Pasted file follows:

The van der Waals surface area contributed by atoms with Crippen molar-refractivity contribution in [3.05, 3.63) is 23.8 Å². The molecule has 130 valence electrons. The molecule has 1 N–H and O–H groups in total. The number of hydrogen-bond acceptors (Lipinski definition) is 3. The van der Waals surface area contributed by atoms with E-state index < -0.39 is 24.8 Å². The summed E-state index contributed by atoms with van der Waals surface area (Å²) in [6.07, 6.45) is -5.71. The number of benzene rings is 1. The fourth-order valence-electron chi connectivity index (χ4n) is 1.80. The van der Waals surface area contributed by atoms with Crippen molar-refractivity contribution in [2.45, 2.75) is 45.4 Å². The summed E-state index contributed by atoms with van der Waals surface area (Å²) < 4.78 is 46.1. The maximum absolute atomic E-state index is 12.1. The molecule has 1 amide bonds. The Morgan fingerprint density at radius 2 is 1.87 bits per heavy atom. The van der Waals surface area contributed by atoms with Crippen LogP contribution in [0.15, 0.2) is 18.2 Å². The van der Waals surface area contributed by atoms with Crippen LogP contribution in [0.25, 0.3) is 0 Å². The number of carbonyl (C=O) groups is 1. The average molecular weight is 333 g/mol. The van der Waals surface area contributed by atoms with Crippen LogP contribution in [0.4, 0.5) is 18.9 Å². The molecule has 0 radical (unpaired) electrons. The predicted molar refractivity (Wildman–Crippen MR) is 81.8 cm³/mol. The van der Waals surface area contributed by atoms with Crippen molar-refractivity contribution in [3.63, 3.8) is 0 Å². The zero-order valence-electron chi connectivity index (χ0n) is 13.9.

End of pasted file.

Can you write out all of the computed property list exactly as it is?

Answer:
The van der Waals surface area contributed by atoms with Crippen molar-refractivity contribution in [3.05, 3.63) is 23.8 Å². The molecule has 130 valence electrons. The molecule has 1 N–H and O–H groups in total. The number of hydrogen-bond acceptors (Lipinski definition) is 3. The van der Waals surface area contributed by atoms with E-state index < -0.39 is 24.8 Å². The summed E-state index contributed by atoms with van der Waals surface area (Å²) in [6.07, 6.45) is -5.71. The number of benzene rings is 1. The fourth-order valence-electron chi connectivity index (χ4n) is 1.80. The van der Waals surface area contributed by atoms with Crippen molar-refractivity contribution in [2.45, 2.75) is 45.4 Å². The summed E-state index contributed by atoms with van der Waals surface area (Å²) < 4.78 is 46.1. The maximum absolute atomic E-state index is 12.1. The molecule has 1 amide bonds. The Morgan fingerprint density at radius 2 is 1.87 bits per heavy atom. The van der Waals surface area contributed by atoms with Crippen LogP contribution in [0.15, 0.2) is 18.2 Å². The van der Waals surface area contributed by atoms with Crippen LogP contribution in [0.25, 0.3) is 0 Å². The number of carbonyl (C=O) groups is 1. The average molecular weight is 333 g/mol. The van der Waals surface area contributed by atoms with Crippen LogP contribution in [0.4, 0.5) is 18.9 Å². The molecule has 0 radical (unpaired) electrons. The predicted molar refractivity (Wildman–Crippen MR) is 81.8 cm³/mol. The van der Waals surface area contributed by atoms with Crippen molar-refractivity contribution in [3.63, 3.8) is 0 Å². The zero-order valence-electron chi connectivity index (χ0n) is 13.9.